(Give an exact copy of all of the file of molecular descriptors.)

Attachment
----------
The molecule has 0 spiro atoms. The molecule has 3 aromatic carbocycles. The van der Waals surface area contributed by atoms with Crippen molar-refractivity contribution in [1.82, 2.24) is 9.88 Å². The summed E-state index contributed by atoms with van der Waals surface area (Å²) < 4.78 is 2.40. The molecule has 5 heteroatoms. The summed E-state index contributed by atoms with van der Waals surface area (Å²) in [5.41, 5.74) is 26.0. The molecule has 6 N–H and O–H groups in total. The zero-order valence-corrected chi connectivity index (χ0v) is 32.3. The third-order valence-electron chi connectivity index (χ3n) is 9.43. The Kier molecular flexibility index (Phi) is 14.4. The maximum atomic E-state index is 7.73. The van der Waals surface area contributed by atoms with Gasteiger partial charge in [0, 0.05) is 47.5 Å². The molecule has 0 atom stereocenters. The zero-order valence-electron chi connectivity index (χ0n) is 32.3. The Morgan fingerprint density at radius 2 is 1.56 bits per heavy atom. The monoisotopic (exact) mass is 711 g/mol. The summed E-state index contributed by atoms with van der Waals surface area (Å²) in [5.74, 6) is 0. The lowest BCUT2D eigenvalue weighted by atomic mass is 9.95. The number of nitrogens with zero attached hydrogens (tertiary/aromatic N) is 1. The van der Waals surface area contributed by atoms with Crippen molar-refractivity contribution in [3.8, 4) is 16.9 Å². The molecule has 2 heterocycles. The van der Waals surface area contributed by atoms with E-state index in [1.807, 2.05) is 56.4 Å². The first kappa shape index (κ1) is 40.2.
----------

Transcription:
The molecule has 0 spiro atoms. The molecule has 3 aromatic carbocycles. The van der Waals surface area contributed by atoms with Crippen molar-refractivity contribution in [1.82, 2.24) is 9.88 Å². The summed E-state index contributed by atoms with van der Waals surface area (Å²) < 4.78 is 2.40. The molecule has 5 heteroatoms. The summed E-state index contributed by atoms with van der Waals surface area (Å²) in [5.41, 5.74) is 26.0. The molecule has 6 N–H and O–H groups in total. The zero-order valence-corrected chi connectivity index (χ0v) is 32.3. The third-order valence-electron chi connectivity index (χ3n) is 9.43. The Kier molecular flexibility index (Phi) is 14.4. The maximum atomic E-state index is 7.73. The van der Waals surface area contributed by atoms with Gasteiger partial charge in [0, 0.05) is 47.5 Å². The molecule has 0 atom stereocenters. The zero-order valence-electron chi connectivity index (χ0n) is 32.3. The Morgan fingerprint density at radius 2 is 1.56 bits per heavy atom. The monoisotopic (exact) mass is 711 g/mol. The summed E-state index contributed by atoms with van der Waals surface area (Å²) in [5.74, 6) is 0. The lowest BCUT2D eigenvalue weighted by atomic mass is 9.95. The number of nitrogens with zero attached hydrogens (tertiary/aromatic N) is 1. The van der Waals surface area contributed by atoms with Crippen molar-refractivity contribution in [3.8, 4) is 16.9 Å². The molecule has 2 heterocycles. The van der Waals surface area contributed by atoms with E-state index in [1.807, 2.05) is 56.4 Å². The first kappa shape index (κ1) is 40.2.